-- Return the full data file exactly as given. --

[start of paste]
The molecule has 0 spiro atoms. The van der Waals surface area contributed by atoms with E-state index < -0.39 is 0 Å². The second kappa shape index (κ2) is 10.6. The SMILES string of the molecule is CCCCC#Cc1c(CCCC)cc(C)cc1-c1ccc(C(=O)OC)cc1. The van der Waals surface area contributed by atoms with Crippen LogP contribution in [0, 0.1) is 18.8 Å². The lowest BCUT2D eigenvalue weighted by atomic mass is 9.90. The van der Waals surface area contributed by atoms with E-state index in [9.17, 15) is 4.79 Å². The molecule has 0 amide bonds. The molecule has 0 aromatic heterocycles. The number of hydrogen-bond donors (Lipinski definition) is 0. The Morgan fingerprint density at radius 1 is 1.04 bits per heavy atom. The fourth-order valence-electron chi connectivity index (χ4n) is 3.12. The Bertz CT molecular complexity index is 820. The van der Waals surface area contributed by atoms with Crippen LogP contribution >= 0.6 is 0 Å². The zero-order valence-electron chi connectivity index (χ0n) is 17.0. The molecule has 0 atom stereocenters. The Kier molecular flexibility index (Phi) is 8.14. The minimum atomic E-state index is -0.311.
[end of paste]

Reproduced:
The molecule has 0 spiro atoms. The van der Waals surface area contributed by atoms with E-state index < -0.39 is 0 Å². The second kappa shape index (κ2) is 10.6. The SMILES string of the molecule is CCCCC#Cc1c(CCCC)cc(C)cc1-c1ccc(C(=O)OC)cc1. The van der Waals surface area contributed by atoms with Crippen LogP contribution in [0, 0.1) is 18.8 Å². The lowest BCUT2D eigenvalue weighted by atomic mass is 9.90. The van der Waals surface area contributed by atoms with E-state index in [9.17, 15) is 4.79 Å². The molecule has 0 amide bonds. The molecule has 0 aromatic heterocycles. The number of hydrogen-bond donors (Lipinski definition) is 0. The Morgan fingerprint density at radius 1 is 1.04 bits per heavy atom. The fourth-order valence-electron chi connectivity index (χ4n) is 3.12. The Bertz CT molecular complexity index is 820. The van der Waals surface area contributed by atoms with Crippen LogP contribution >= 0.6 is 0 Å². The zero-order valence-electron chi connectivity index (χ0n) is 17.0. The molecule has 0 atom stereocenters. The Kier molecular flexibility index (Phi) is 8.14. The minimum atomic E-state index is -0.311.